Torontonians are generally expected to know their city inside and out. This seems like a reasonable assumption, especially when considering that Toronto is such a vibrant place. There's always something new to do and the pace of life is constantly changing. One would be crazy not to immerse himself in the city and its affairs, right?

Well, some people just aren't down for that life. They'd much rather stay in, away from all the hustle and bustle.

Homebody: a person who simply prefers to stay at home and is often deemed as unadventurous. I guess that's a fair definition. As a homebody myself, I think the 'unadventurous' descriptor is pretty spot on. Being a homebody made me less inclined to try new things, and that resulted in some personal setbacks. For one, it made me not so 'street smart'. I never have any suggestions for people when they ask me what places or events in Toronto they should hit up for a good time. Also, I rely heavily on 'from what I've heard' statements, and I'm usually the last person to find out about... well, everything.

If this sounds like you too, you could probably relate to these other 9 struggles of being a Toronto homebody:

1. You still don't know how to use the TTC.

No matter how long you've lived in Toronto, you still don't know how to get around the city without your friends (I'm probably the best example of this, having lived in Toronto for 18 years and still being clueless). It's rare enough that you actually agree to go out with them, but in the occasions that you do, you basically just follow them around to get from point A to point B. Bus routes, subway lines, and even Google Maps can sometimes confuse you; and even if they don't, you're still discouraged to travel on your own out of fear that you'll look like a lost puppy. "I'll learn it later," you tell yourself. "It's no biggie."

2. You only interact with the outside world through your phone

Your main mode of communication with others is simply through text or online messages, and truthfully you find that socially satisfying enough. But obviously, this isn't a good habit to keep because little by little, you get desensitized to people. You'll forget how to act around other people and lose your ability to make small talk. You may even develop slight anxiety every time you need to make direct social interaction.

3. You experience life through your friends

You really only know of things. Your friends do all the living for you and you basically just trust their opinions on things. They say, "The Green Room is the best place for cheap drinks," or "Don't walk through Sherbourne and Dundas at nighttime" and you simply nod your head in agreement. When people ask you about the same places, you essentially just reiterate exactly what your friends said.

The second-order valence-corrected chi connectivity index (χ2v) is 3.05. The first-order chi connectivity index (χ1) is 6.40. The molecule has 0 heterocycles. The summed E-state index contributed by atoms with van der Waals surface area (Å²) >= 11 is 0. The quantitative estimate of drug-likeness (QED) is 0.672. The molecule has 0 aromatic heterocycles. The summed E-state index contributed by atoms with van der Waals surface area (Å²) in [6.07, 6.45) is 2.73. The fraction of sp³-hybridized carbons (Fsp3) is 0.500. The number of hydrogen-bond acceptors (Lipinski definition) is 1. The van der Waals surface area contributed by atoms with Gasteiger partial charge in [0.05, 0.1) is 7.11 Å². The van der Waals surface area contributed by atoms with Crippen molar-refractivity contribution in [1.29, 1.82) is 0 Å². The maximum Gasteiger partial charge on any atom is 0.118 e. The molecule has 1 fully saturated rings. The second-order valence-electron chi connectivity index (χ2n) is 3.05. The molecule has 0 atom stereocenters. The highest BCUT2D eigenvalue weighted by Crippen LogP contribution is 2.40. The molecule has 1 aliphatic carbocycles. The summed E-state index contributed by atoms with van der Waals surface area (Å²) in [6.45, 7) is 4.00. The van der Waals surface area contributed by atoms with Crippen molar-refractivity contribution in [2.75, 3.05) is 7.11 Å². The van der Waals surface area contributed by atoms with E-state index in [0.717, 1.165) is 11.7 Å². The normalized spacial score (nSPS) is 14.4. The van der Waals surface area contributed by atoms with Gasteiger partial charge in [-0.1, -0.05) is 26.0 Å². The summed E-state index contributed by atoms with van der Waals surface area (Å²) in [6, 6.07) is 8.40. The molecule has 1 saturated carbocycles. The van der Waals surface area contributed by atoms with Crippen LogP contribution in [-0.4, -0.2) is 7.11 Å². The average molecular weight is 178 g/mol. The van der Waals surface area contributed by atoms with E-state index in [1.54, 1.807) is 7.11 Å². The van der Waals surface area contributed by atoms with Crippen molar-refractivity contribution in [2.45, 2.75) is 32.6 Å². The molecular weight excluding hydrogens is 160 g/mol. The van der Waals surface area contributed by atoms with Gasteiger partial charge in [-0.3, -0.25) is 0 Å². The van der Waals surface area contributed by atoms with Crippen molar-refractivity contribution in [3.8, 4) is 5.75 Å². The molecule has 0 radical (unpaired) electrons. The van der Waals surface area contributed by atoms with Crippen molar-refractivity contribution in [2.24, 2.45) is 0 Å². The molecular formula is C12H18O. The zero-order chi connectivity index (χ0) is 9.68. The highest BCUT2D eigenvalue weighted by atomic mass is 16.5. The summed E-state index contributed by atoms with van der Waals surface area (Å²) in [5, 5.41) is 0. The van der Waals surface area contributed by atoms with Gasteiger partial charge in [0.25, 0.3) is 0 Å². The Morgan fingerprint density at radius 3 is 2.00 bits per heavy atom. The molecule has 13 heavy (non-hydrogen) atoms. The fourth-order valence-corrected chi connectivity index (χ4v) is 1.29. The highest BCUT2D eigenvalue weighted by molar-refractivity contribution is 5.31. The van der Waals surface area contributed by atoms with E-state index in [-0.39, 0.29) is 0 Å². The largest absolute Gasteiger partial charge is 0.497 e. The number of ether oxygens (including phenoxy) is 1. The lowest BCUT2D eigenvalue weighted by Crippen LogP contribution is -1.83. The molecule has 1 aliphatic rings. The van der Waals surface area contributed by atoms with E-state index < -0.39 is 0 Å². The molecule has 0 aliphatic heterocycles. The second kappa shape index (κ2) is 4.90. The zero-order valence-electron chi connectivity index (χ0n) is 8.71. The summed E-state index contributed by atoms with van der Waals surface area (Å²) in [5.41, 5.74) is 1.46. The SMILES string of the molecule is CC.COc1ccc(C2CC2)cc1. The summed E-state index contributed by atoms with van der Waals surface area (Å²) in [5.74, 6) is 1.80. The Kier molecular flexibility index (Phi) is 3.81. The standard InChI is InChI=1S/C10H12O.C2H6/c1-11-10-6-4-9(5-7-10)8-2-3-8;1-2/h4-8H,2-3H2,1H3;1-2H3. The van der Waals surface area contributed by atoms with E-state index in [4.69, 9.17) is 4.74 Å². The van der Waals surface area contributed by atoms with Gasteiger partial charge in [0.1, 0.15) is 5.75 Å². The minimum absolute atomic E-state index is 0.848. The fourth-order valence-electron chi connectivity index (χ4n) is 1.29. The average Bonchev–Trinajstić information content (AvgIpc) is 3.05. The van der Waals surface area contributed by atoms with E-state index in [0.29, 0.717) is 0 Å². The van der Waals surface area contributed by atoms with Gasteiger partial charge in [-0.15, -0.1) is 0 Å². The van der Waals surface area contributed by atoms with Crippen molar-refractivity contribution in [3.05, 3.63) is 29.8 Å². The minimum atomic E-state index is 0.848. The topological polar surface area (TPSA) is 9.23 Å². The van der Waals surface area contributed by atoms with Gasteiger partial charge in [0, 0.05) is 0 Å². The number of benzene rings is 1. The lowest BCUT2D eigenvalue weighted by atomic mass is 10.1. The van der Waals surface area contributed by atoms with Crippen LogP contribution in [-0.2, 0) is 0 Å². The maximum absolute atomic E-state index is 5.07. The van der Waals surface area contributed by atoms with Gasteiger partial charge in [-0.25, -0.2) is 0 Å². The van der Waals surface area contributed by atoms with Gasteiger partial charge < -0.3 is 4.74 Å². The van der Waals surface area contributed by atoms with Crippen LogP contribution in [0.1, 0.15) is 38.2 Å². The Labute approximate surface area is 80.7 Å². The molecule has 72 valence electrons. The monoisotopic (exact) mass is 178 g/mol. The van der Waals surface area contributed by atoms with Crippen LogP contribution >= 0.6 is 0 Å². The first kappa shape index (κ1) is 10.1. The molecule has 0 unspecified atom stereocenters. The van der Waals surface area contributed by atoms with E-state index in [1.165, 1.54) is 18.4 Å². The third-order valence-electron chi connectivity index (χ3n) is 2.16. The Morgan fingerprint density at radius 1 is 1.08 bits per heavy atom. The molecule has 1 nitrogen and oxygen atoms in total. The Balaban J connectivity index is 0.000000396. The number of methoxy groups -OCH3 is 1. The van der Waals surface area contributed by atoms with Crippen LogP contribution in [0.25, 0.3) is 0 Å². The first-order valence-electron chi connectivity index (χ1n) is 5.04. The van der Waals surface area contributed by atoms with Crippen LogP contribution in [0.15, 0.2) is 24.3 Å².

4. You never know what to suggest to visitors when they ask you what there is to do in the city

When you have visitors over and they ask you what's fun to do in your city, your best suggestion has something to do with staying at home - like marathoning Rookie Blue on Netflix or something. Not going out and building your own experiences may leave you in a situation where you struggle to form opinions about certain aspects of your own city. This also affects how you orient yourself to your city - where in Toronto do you go for the best burritos when you're craving them? What's the best and most cost-effective auto shop to bring your car to in Toronto when it gets dinged? You have absolutely no clue ("I'll just read Yelp reviews.")

5. You learn to live with the mess you become

Staying at home all the time can take an effect on your hygiene. Why shower if you're not going out? Who are you trying to impress anyway? Baggy clothes and sweatpants become your standard uniform, and your place becomes cluttered with Thai Elephant take-out trays and other fast food remnants. It's only once your laptop screen dies and you see your own reflection that you realize just how much you've let yourself go.

6. Your dating life is non-existent

Despite all of the good-looking, single people that walk the streets of Toronto, it's just too much effort for you to get out and date. Relationships involve time, money and going out. You're just not down to go to Wildflower to meet new people (you don't know where that is anyway) and you refuse to be set up on dates by your friends. You're probably on Tinder and you've got a few matches but it never gets past the messaging stage with any of them. Ideally, you'd like somebody who likes staying at home just as much as you do; but there's seemingly less of those type of people in Toronto.

8. You're a terrible liar and everybody knows it

Your friends are immune to your excuses. You can tell them you have to attend a painting workshop at the AGO or that you have a kickball game later at Alexandra Park, but they know you're just being lazy. Constantly cancelling on your friends puts a strain on your relationships with them, but because your extended isolation has made you slightly numb to other people's feelings, you don't care if you're being a flake.

9. You'll eventually need to go out

The biggest struggle of all for a homebody is the inevitability that you're eventually going to need to go out (Probably to refill your wine stock). Though, in the end, your decision to go out or not will be based on 1) what you're wearing, 2) how much clothing you currently have on and 3) how far the proposed destination is.